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The Devil's Advocate - TMO Scoop: Mac OS 10.5 UI, Finally Resolution Independent?
by - January 25th, 2006

Looks like Apple may finally be catching up with Windows in the User Interface department in one sorely long overlooked area -- User Interface (UI) resolution independence.  On June 24, 2004, Apple filed patent application no. 20050285965 for a "User-Interface Design."

The patent application noted that "it would be beneficial to provide a means to specify the design of a graphical user interface object independent of its display resolution."

Indeed it would.  I wrote about this quite a while back. It would be very useful to change the size of UI widgets (e.g., menus, scroll bars, buttons, etc.) on displays with different resolutions for more accurate, more legible and clearer screen displays. Microsoft provided users with the ability to scale the UI to variable resolutions back with Windows 95. Although the Windows 95 UI scaler is a bit choppy in how it re-rasters UI widgets, it gets the job done. But it looks like Apple's take on this improves on the Windows version by interpolating between preferred resolutions instead of just up/down-scaling.

How Apple's Version Work

Apple's take on UI scaling seems to involve specifying some non-resolution specific attributes for each UI widget in "recipe" XML files, and then to provide the OS display engine with "hints" at various preferred resolutions.  The render engine, presumably Quartz, may then use these recipe files to render UI widgets at varying resolutions.  Here's an excerpt from the application:

[G]raphical objects are defined in terms of a collection of resolution independent attributes. [...] each attribute may be associated with a plurality of values, thereby permitting the designer to optimize the object's design for each of a specified number of resolutions. [...] [I]f the actual displayed resolution of the graphical object is between two of the resolutions specified by the designer, the rendering engine may interpolate between the two values -- a technique that generally provides a significantly improved display over prior art up-sampling or down-sampling techniques.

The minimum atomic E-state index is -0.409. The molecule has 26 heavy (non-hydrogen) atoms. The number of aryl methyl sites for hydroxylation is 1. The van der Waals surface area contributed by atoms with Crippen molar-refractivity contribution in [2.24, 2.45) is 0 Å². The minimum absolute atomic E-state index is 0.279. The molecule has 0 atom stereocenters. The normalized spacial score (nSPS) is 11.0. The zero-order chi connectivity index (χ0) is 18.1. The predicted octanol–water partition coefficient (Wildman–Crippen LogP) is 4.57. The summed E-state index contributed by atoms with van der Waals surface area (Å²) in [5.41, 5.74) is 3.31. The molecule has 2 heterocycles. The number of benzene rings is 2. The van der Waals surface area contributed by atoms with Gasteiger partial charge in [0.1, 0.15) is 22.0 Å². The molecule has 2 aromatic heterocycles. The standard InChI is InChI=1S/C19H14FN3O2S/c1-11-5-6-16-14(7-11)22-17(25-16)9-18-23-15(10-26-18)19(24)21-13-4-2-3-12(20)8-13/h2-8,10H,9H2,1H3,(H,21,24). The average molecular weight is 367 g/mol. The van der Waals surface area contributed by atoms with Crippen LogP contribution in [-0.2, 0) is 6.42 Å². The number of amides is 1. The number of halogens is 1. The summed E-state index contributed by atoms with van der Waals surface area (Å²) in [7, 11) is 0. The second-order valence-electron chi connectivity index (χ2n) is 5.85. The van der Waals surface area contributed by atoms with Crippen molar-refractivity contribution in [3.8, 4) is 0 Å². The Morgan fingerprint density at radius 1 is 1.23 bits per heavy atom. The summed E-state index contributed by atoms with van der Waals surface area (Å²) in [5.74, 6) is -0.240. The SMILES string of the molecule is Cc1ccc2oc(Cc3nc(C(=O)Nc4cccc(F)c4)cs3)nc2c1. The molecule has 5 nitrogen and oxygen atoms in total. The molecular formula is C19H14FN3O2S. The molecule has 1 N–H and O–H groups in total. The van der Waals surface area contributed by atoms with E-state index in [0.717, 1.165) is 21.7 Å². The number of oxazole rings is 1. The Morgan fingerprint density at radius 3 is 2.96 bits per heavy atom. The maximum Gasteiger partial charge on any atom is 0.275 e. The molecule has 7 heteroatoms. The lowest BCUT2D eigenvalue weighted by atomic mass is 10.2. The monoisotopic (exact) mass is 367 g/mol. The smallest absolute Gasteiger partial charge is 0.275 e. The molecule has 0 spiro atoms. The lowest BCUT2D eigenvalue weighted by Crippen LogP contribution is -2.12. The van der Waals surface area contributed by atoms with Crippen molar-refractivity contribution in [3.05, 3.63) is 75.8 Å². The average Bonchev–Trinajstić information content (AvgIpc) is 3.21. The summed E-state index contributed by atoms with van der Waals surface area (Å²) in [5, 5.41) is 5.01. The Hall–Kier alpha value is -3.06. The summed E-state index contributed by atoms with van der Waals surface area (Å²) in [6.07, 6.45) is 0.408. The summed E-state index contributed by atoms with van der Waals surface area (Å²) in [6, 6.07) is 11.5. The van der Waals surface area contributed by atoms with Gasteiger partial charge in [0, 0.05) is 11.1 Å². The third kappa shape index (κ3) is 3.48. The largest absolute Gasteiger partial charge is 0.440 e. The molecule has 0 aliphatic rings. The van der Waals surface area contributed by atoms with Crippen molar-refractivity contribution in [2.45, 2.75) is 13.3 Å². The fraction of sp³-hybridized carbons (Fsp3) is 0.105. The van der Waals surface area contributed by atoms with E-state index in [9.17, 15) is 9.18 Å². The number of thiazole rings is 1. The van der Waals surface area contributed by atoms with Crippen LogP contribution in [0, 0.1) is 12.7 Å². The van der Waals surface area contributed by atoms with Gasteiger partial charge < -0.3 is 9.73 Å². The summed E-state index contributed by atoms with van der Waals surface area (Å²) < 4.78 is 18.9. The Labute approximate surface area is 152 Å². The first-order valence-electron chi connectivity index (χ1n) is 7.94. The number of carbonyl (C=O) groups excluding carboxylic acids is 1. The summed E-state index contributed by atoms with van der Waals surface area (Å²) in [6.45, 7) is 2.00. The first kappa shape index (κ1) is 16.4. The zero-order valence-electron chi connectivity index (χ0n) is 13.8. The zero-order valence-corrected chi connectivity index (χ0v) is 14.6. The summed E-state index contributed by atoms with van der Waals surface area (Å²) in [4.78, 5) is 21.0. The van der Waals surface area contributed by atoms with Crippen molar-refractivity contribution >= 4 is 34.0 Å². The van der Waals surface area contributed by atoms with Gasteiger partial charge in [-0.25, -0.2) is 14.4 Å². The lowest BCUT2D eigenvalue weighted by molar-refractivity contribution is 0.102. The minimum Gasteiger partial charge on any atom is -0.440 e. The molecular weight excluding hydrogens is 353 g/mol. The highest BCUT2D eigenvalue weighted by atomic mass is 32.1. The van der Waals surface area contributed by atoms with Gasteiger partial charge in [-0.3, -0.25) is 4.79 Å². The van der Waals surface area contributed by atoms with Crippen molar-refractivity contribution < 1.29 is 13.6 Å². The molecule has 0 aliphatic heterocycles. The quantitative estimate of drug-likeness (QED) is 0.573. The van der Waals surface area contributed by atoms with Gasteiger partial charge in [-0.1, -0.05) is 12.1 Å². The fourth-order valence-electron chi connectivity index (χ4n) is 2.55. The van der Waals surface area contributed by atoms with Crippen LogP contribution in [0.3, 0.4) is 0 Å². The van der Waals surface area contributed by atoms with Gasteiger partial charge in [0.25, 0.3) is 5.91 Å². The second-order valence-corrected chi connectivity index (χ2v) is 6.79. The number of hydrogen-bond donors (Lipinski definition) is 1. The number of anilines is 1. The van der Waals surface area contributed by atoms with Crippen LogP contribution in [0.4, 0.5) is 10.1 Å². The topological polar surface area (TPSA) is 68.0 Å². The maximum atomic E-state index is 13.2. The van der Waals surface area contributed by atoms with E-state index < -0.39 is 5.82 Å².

Apple has a GUI design application to facilitate generating the recipe files.  Here's a screen shot from the patent application:


GUI Attribute Recipe Application

As you select any UI widget, you get various attribute panels where you can select the parameters that specify how the widget is to behave and look at various resolutions, which in turn will create the UI resolution independent recipes. Here are a few screen shots of the parameter panels from the patent application:


Parameter Panel for Outside Shadow for GUI Attribute Recipe Application


Parameter Panel for Outlines for GUI Attribute Recipe Application


Parameter Panel for Figures for GUI Attribute Recipe Application

Apparently, these recipe files may then be used by the display engine to interpolate the screen UI to any number of resolutions. In addition, it seems that the recipe files can be used not only to create hints for various screen resolutions, but that they can also change the appearance of the UI widgets. It's not clear if Apple will release this tool to developers, but it would be a boon to UI tweakers.

A New Trend

If Apple does finally come out with a screen resolution independent UI, we might experience a renaissance in screen purchases. Why you ask? Two reasons: Laptops and love of typography. First, for quite sometime Apple laptops have trailed PCs in maximum offered resolutions.  Even with the introduction of the new HD displays on its laptops, Apple still trails Dell, which offers resolutions up to 1920x1200 on their laptops (while Apple's max out at 1680x1050). One reason why is that without a scalable UI, Apple simply cannot push resolutions any higher without making the screen type and elements too small.

The other, perhaps more significant, factor may be Steve Jobs' love of typography.  Other than having a scalable UI, there is nothing stopping us from having laser printer-like LCD resolutions. Knowing Mr. Jobs' love of typography, we might expect Apple to release ultra high resolution monitors along or soon after they release a resolution independent UI. And where Apple blazes a trail, the rest of the computer industry often follows. Now might be a good time to start speculating on the futures of the LCD manufacturing companies.

I expect that Mac OS X 10.5 will finally bring UI resolution independence, and usher in higher resolution displays, not only for laptops, but for the desktop as well.   Sadly, Apple is still catching up to Windows over 11 years later, at least in this area. It's strange to see that Apple is still struggling to get its solution in working order having the superior Quartz display technology; i.e., Mac OS X has always used screen resolution independent display PDF. Regardless, here's to better late than never.

[Author's Addendum: Thanks to the guest poster that pointed out that the latest development tools allow you to test some of these UI resolution independent controls. It seems rather buggy, and the interface needs some work. Providing a Windows like ruler so the user can match a real world ruler to the screen would make things easier.]

is an attorney. Please don't hold that against him. This work does not necessarily reflect the views and/or opinions of The Mac Observer, any third parties, or even John for that matter. No assertions of fact are being made, but rather the reader is simply asked to consider the possibilities.

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